Intravenous ferric derisomaltose in patients with heart failure and iron deficiency in the UK (IRONMAN): an investigator-initiated, prospective, randomised, open-label, blinded-endpoint trial

Paul R. Kalra, John G.F. Cleland, Mark C. Petrie, Elizabeth A. Thomson, Philip A. Kalra, Iain B. Squire, Fozia Z. Ahmed, Abdallah Al-Mohammad, Peter J. Cowburn, Paul W.X. Foley, Fraser J. Graham, Alan G. Japp, Rebecca E. Lane, Ninian N. Lang, Andrew J. Ludman, Iain C. Macdougall, Pierpaolo Pellicori, Robin Ray, Michele Robertson, Alison SeedIan Ford (Lead / Corresponding author), IRONMAN Study Group

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Abstract

Background: For patients with heart failure, reduced left ventricular ejection fraction and iron deficiency, intravenous ferric carboxymaltose administration improves quality of life and exercise capacity in the short-term and reduces hospital admissions for heart failure up to 1 year. We aimed to evaluate the longer-term effects of intravenous ferric derisomaltose on cardiovascular events in patients with heart failure. 

Methods: IRONMAN was a prospective, randomised, open-label, blinded-endpoint trial done at 70 hospitals in the UK. Patients aged 18 years or older with heart failure (left ventricular ejection fraction ≤45%) and transferrin saturation less than 20% or serum ferritin less than 100 μg/L were eligible. Participants were randomly assigned (1:1) using a web-based system to intravenous ferric derisomaltose or usual care, stratified by recruitment context and trial site. The trial was open label, with masked adjudication of the outcomes. Intravenous ferric derisomaltose dose was determined by patient bodyweight and haemoglobin concentration. The primary outcome was recurrent hospital admissions for heart failure and cardiovascular death, assessed in all validly randomly assigned patients. Safety was assessed in all patients assigned to ferric derisomaltose who received at least one infusion and all patients assigned to usual care. A COVID-19 sensitivity analysis censoring follow-up on Sept 30, 2020, was prespecified. IRONMAN is registered with ClinicalTrials.gov, NCT02642562.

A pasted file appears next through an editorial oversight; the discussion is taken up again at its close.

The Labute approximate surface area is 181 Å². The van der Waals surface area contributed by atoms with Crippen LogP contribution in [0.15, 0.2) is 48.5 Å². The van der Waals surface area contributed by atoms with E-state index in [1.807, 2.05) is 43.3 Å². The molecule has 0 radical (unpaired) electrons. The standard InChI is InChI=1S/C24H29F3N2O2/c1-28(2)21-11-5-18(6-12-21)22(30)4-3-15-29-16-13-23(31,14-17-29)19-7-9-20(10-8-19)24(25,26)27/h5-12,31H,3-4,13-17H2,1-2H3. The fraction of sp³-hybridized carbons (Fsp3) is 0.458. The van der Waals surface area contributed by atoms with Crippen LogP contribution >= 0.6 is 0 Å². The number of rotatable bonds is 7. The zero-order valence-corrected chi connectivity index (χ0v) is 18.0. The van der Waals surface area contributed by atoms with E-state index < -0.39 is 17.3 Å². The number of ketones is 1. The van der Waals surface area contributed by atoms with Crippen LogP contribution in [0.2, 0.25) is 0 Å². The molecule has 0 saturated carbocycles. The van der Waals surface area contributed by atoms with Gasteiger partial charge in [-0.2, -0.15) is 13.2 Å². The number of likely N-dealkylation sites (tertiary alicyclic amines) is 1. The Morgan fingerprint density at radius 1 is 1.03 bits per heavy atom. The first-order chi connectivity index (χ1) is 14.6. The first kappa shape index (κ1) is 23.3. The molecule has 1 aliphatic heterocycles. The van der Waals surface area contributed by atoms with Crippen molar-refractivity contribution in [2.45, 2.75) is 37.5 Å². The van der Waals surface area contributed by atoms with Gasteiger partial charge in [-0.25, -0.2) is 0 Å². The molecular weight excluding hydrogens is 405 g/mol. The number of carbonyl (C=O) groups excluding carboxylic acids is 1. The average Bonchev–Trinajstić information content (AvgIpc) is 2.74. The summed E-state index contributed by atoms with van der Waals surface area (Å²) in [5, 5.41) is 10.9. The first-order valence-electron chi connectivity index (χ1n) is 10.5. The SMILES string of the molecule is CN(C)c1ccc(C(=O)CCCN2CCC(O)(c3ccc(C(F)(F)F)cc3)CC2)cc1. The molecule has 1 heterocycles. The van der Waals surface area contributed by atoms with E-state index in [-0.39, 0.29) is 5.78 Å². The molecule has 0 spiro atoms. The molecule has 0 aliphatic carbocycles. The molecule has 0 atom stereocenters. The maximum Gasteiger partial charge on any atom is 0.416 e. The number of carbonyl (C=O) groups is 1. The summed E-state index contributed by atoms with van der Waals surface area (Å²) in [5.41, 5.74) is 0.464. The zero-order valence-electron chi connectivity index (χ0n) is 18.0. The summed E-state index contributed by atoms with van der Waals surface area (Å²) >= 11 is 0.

Findings: Between Aug 25, 2016, and Oct 15, 2021, 1869 patients were screened for eligibility, of whom 1137 were randomly assigned to receive intravenous ferric derisomaltose (n=569) or usual care (n=568). Median follow-up was 2·7 years (IQR 1·8–3·6). 336 primary endpoints (22·4 per 100 patient-years) occurred in the ferric derisomaltose group and 411 (27·5 per 100 patient-years) occurred in the usual care group (rate ratio [RR] 0·82 [95% CI 0·66 to 1·02]; p=0·070). In the COVID-19 analysis, 210 primary endpoints (22·3 per 100 patient-years) occurred in the ferric derisomaltose group compared with 280 (29·3 per 100 patient-years) in the usual care group (RR 0·76 [95% CI 0·58 to 1·00]; p=0·047). No between-group differences in deaths or hospitalisations due to infections were observed. Fewer patients in the ferric derisomaltose group had cardiac serious adverse events (200 [36%]) than in the usual care group (243 [43%]; difference –7·00% [95% CI –12·69 to –1·32]; p=0·016). 

Interpretation: For a broad range of patients with heart failure, reduced left ventricular ejection fraction and iron deficiency, intravenous ferric derisomaltose administration was associated with a lower risk of hospital admissions for heart failure and cardiovascular death, further supporting the benefit of iron repletion in this population. 

Funding: British Heart Foundation and Pharmacosmos.

Original languageEnglish
Pages (from-to)2199-2209
Number of pages11
JournalThe Lancet
Volume400
Issue number10369
Early online date5 Nov 2022
DOIs
Publication statusPublished - 17 Dec 2022

ASJC Scopus subject areas

  • General Medicine

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